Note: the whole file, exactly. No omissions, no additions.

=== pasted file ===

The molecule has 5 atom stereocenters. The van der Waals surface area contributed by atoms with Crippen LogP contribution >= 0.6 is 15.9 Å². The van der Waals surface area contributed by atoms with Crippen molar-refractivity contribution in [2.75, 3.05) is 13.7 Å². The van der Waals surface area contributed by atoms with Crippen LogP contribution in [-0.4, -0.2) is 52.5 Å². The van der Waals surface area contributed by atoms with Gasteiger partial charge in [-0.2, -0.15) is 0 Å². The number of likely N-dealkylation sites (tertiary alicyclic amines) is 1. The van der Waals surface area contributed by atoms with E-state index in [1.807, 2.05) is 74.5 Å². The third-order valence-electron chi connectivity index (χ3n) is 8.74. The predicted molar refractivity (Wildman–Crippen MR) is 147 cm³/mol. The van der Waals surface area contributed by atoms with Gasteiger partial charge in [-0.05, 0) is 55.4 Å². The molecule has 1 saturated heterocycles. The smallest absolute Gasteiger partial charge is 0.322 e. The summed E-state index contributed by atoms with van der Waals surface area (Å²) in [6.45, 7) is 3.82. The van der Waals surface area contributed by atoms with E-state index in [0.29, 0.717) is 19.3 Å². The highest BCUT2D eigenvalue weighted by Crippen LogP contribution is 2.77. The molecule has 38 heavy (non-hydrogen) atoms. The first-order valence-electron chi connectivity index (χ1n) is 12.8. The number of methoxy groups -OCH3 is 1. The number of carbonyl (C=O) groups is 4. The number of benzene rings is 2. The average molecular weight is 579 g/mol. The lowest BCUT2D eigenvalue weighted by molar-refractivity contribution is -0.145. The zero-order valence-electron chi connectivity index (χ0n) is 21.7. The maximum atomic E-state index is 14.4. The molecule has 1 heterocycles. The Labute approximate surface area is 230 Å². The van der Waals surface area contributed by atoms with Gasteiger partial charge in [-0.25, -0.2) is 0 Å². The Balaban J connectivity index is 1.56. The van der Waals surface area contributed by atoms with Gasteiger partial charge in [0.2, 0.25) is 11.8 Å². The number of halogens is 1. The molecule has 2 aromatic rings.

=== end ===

The molecule has 5 atom stereocenters. The van der Waals surface area contributed by atoms with Crippen LogP contribution >= 0.6 is 15.9 Å². The van der Waals surface area contributed by atoms with Crippen molar-refractivity contribution in [2.75, 3.05) is 13.7 Å². The van der Waals surface area contributed by atoms with Crippen LogP contribution in [-0.4, -0.2) is 52.5 Å². The van der Waals surface area contributed by atoms with Gasteiger partial charge in [-0.2, -0.15) is 0 Å². The number of likely N-dealkylation sites (tertiary alicyclic amines) is 1. The van der Waals surface area contributed by atoms with E-state index in [1.807, 2.05) is 74.5 Å². The third-order valence-electron chi connectivity index (χ3n) is 8.74. The predicted molar refractivity (Wildman–Crippen MR) is 147 cm³/mol. The van der Waals surface area contributed by atoms with Gasteiger partial charge in [-0.05, 0) is 55.4 Å². The molecule has 1 saturated heterocycles. The smallest absolute Gasteiger partial charge is 0.322 e. The summed E-state index contributed by atoms with van der Waals surface area (Å²) in [6.45, 7) is 3.82. The van der Waals surface area contributed by atoms with E-state index in [0.29, 0.717) is 19.3 Å². The highest BCUT2D eigenvalue weighted by Crippen LogP contribution is 2.77. The molecule has 38 heavy (non-hydrogen) atoms. The first-order valence-electron chi connectivity index (χ1n) is 12.8. The number of methoxy groups -OCH3 is 1. The number of carbonyl (C=O) groups is 4. The number of benzene rings is 2. The average molecular weight is 579 g/mol. The lowest BCUT2D eigenvalue weighted by molar-refractivity contribution is -0.145. The zero-order valence-electron chi connectivity index (χ0n) is 21.7. The maximum atomic E-state index is 14.4. The molecule has 1 heterocycles. The Labute approximate surface area is 230 Å². The van der Waals surface area contributed by atoms with Gasteiger partial charge in [-0.25, -0.2) is 0 Å². The Balaban J connectivity index is 1.56. The van der Waals surface area contributed by atoms with Gasteiger partial charge in [0.2, 0.25) is 11.8 Å². The number of halogens is 1. The molecule has 2 aromatic rings.